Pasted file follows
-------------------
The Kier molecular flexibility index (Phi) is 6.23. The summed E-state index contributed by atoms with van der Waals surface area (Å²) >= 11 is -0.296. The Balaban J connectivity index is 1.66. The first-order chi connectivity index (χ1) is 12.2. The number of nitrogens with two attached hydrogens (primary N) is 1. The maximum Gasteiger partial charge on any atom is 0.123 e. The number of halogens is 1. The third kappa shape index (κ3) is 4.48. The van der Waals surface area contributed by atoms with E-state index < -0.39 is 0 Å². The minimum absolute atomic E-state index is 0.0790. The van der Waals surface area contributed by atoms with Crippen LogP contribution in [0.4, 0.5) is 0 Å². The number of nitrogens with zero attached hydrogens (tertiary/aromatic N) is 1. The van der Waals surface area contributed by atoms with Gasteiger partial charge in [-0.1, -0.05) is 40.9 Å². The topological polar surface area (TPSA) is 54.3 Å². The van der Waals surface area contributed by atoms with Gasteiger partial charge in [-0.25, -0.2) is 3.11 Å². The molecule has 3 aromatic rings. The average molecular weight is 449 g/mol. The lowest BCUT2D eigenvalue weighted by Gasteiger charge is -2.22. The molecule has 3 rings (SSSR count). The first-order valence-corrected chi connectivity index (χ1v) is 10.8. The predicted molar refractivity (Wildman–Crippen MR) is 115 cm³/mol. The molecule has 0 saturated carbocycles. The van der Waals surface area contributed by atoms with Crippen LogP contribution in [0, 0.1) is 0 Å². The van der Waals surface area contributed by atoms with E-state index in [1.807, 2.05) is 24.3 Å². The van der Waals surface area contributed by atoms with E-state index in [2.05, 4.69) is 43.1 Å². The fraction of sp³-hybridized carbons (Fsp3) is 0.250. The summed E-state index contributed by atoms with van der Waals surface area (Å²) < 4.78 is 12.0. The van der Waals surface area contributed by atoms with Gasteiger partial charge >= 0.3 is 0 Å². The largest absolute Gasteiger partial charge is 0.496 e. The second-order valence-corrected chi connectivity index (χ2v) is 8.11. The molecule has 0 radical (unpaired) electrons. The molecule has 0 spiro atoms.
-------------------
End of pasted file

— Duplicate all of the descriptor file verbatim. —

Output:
The Kier molecular flexibility index (Phi) is 6.23. The summed E-state index contributed by atoms with van der Waals surface area (Å²) >= 11 is -0.296. The Balaban J connectivity index is 1.66. The first-order chi connectivity index (χ1) is 12.2. The number of nitrogens with two attached hydrogens (primary N) is 1. The maximum Gasteiger partial charge on any atom is 0.123 e. The number of halogens is 1. The third kappa shape index (κ3) is 4.48. The van der Waals surface area contributed by atoms with E-state index < -0.39 is 0 Å². The minimum absolute atomic E-state index is 0.0790. The van der Waals surface area contributed by atoms with Crippen LogP contribution in [0.4, 0.5) is 0 Å². The number of nitrogens with zero attached hydrogens (tertiary/aromatic N) is 1. The van der Waals surface area contributed by atoms with Gasteiger partial charge in [-0.1, -0.05) is 40.9 Å². The topological polar surface area (TPSA) is 54.3 Å². The van der Waals surface area contributed by atoms with Gasteiger partial charge in [-0.25, -0.2) is 3.11 Å². The molecule has 3 aromatic rings. The average molecular weight is 449 g/mol. The lowest BCUT2D eigenvalue weighted by Gasteiger charge is -2.22. The molecule has 3 rings (SSSR count). The first-order valence-corrected chi connectivity index (χ1v) is 10.8. The predicted molar refractivity (Wildman–Crippen MR) is 115 cm³/mol. The molecule has 0 saturated carbocycles. The van der Waals surface area contributed by atoms with Crippen LogP contribution in [0, 0.1) is 0 Å². The van der Waals surface area contributed by atoms with E-state index in [1.807, 2.05) is 24.3 Å². The van der Waals surface area contributed by atoms with E-state index in [2.05, 4.69) is 43.1 Å². The fraction of sp³-hybridized carbons (Fsp3) is 0.250. The summed E-state index contributed by atoms with van der Waals surface area (Å²) < 4.78 is 12.0. The van der Waals surface area contributed by atoms with Gasteiger partial charge >= 0.3 is 0 Å². The largest absolute Gasteiger partial charge is 0.496 e. The second-order valence-corrected chi connectivity index (χ2v) is 8.11. The molecule has 0 radical (unpaired) electrons. The molecule has 0 spiro atoms.